“The article has been published only in the wake of the notice issued by the Hon'ble First Bench of the Madras High Court. When the Hon'ble First Bench thought it fit to issue notice based on the allegations made by a litigant and when it raised a public question, the media is certainly entitled to carry a story on it.
This is something that would on the very face of it fall within Exception No.3 to Section 499 IPC. When a defence can be established in a summary manner and does not warrant a regular trial, relief ought to be granted in a petition under Section 482 of Cr.PC.”
Notably, the Court also observed that minor mistakes in the articles would not be ground to attract defamation proceedings. On facts, it noted that, “No doubt the report in question contained a few mistakes. But then, a clarification was later carried by the Magazine expressing its regret.”
On a broader note, the judge observed that the US case of New York Times vs. Sullivan, which has been since cited with approval by the Indian Supreme Court, would be relevant. Quoting an extract on the Sullivan case in Gautam Bhatia’s book “Offend, Shock or Disturb, Justice Swaminathan recorded,
The Sullivan case lead to the framing of the actual malice test for defamation, which, it was noted, meant that “liability could be imposed only if the maker of the statement either knew it was false, or published it with reckless disregard for its truth or falsity.”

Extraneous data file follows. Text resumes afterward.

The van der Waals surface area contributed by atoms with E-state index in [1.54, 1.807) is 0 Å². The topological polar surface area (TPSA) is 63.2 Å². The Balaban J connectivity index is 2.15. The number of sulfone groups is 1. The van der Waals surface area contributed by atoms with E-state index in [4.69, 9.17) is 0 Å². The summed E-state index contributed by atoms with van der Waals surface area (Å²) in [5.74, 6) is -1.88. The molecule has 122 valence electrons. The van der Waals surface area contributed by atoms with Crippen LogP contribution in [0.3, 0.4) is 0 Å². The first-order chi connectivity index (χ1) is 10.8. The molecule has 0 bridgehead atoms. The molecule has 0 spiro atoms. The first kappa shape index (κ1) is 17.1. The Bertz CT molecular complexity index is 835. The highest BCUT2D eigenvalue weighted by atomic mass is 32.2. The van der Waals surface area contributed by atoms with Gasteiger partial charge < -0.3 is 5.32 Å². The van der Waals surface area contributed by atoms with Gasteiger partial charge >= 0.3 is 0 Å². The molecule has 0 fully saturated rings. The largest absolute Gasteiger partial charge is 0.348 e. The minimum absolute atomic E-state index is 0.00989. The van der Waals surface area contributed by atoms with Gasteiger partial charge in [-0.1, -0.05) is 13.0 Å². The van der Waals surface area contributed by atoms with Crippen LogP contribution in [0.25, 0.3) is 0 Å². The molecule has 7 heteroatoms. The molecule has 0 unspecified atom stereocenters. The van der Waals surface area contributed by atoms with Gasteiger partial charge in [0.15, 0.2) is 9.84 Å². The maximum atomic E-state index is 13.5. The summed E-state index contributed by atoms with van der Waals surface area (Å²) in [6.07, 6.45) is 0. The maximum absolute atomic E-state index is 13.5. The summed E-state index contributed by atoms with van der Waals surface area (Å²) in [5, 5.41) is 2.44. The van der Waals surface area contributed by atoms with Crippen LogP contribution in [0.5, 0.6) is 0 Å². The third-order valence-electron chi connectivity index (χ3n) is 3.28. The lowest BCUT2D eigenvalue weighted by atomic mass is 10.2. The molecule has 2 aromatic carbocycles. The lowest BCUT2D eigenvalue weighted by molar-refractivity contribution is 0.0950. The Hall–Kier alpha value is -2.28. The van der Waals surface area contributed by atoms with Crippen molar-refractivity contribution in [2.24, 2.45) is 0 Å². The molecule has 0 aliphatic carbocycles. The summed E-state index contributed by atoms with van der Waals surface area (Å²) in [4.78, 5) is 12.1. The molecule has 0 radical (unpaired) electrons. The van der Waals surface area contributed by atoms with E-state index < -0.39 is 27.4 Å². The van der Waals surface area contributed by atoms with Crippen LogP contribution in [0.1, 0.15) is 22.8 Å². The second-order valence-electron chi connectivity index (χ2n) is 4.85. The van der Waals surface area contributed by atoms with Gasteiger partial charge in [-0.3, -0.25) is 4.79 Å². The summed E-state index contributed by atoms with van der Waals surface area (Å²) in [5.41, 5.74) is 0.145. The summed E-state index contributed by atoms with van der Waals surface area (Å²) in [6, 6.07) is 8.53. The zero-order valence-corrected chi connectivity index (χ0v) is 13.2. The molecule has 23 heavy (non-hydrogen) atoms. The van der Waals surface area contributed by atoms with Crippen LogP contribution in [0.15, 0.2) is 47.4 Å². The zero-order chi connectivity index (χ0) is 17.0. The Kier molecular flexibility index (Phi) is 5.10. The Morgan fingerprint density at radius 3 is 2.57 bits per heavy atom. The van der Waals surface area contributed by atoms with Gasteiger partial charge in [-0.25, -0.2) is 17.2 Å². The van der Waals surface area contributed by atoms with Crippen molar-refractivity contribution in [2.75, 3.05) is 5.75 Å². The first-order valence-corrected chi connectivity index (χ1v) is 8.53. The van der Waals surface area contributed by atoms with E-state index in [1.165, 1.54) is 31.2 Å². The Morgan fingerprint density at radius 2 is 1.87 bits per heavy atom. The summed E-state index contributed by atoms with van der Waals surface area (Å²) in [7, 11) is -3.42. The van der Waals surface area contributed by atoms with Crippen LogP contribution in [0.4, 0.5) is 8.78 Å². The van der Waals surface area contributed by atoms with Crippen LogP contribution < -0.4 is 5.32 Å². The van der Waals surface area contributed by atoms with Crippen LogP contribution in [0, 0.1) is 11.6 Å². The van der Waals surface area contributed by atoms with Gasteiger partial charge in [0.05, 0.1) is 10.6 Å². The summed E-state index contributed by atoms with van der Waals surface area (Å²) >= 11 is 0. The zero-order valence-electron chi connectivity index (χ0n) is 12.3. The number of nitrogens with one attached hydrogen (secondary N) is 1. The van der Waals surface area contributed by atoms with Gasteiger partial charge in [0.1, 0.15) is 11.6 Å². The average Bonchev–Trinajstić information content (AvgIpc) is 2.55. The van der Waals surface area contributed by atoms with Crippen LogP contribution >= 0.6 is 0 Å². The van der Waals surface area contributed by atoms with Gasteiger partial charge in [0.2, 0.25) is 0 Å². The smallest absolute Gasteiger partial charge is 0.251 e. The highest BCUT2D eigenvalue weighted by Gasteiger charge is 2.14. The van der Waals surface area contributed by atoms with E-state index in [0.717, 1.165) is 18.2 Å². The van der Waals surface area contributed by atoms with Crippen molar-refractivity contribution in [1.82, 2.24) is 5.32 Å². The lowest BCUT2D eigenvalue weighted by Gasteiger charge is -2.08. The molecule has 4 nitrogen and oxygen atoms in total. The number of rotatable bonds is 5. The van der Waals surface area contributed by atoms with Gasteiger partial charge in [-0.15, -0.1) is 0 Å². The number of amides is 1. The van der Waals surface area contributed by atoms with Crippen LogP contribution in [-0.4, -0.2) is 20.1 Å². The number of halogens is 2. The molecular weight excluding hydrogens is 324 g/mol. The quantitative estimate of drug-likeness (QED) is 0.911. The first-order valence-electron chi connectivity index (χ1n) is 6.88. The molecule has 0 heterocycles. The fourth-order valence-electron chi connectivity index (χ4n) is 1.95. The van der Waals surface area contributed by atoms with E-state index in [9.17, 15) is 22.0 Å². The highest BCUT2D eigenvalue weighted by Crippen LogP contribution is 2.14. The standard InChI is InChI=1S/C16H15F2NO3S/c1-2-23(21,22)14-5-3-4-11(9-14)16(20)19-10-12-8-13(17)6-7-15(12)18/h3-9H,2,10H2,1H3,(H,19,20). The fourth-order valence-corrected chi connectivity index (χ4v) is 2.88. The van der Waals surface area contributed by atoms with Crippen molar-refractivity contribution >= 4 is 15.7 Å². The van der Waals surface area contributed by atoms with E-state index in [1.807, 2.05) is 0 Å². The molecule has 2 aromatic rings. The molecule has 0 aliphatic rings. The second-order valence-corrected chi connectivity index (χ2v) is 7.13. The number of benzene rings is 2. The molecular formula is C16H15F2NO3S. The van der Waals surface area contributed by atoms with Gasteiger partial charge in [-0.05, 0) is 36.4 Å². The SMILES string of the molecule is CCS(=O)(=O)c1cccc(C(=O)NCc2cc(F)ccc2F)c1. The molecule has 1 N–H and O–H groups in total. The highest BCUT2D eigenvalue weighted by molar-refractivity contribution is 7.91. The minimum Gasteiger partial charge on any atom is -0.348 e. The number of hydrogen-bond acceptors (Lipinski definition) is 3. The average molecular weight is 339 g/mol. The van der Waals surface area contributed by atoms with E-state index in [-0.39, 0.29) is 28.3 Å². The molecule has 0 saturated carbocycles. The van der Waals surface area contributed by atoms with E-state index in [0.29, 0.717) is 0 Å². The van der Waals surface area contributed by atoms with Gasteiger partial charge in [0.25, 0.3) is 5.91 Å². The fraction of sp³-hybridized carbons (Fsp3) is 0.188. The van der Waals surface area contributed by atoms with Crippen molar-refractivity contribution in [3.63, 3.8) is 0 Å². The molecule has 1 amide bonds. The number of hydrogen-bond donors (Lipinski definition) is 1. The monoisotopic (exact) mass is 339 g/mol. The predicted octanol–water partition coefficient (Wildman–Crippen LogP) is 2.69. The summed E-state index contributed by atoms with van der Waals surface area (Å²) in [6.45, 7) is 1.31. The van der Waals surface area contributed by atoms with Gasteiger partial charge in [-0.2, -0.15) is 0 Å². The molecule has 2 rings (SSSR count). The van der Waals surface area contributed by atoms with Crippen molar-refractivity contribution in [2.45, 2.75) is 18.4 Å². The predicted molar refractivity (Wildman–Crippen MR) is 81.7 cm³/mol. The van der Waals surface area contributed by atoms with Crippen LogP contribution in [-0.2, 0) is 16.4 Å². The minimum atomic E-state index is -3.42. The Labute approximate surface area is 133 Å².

In view of these observations, the Court found that there was no case of defamation made out against Sandhya Ravishanker and the Editor of the Economic Times. Justice Swaminathan added,
In the course of judgment, the Court also rejected an argument made by the complainant that the articles in question were actuated by malice after Ravishanker’s husband was not given a job at a company in which the complainant entity had stakes in.
“If I accept the contention of the complainant's counsel, that would undermine the agency of the woman concerned”, the Court said. Justice Swaminathan went on to remark,
Therefore, he deleted Ravishanker’s husband from the array of parties, citing that this was necessary to uphold her innate dignity.
The Court further found that the Tirunelveli lower court had failed to note the defective arraignment of two other parties i.e. “The Editor” and “Grievances Redressal Officer” in the matter.
“… an accused in a criminal case can be either an individual or a corporate entity. The accused if an individual, will have to be named in person with appropriate description. If the accused is not named in person and is merely referred to by designation, the court ought to return the complaint as defective”, the Court pointed out.
The High Court added that these two parties were based outside the territorial jurisdictional limits of the Tirunelveli Court, lending further credence to the conclusion that the lower court took cognisance of the matter without applying its mind.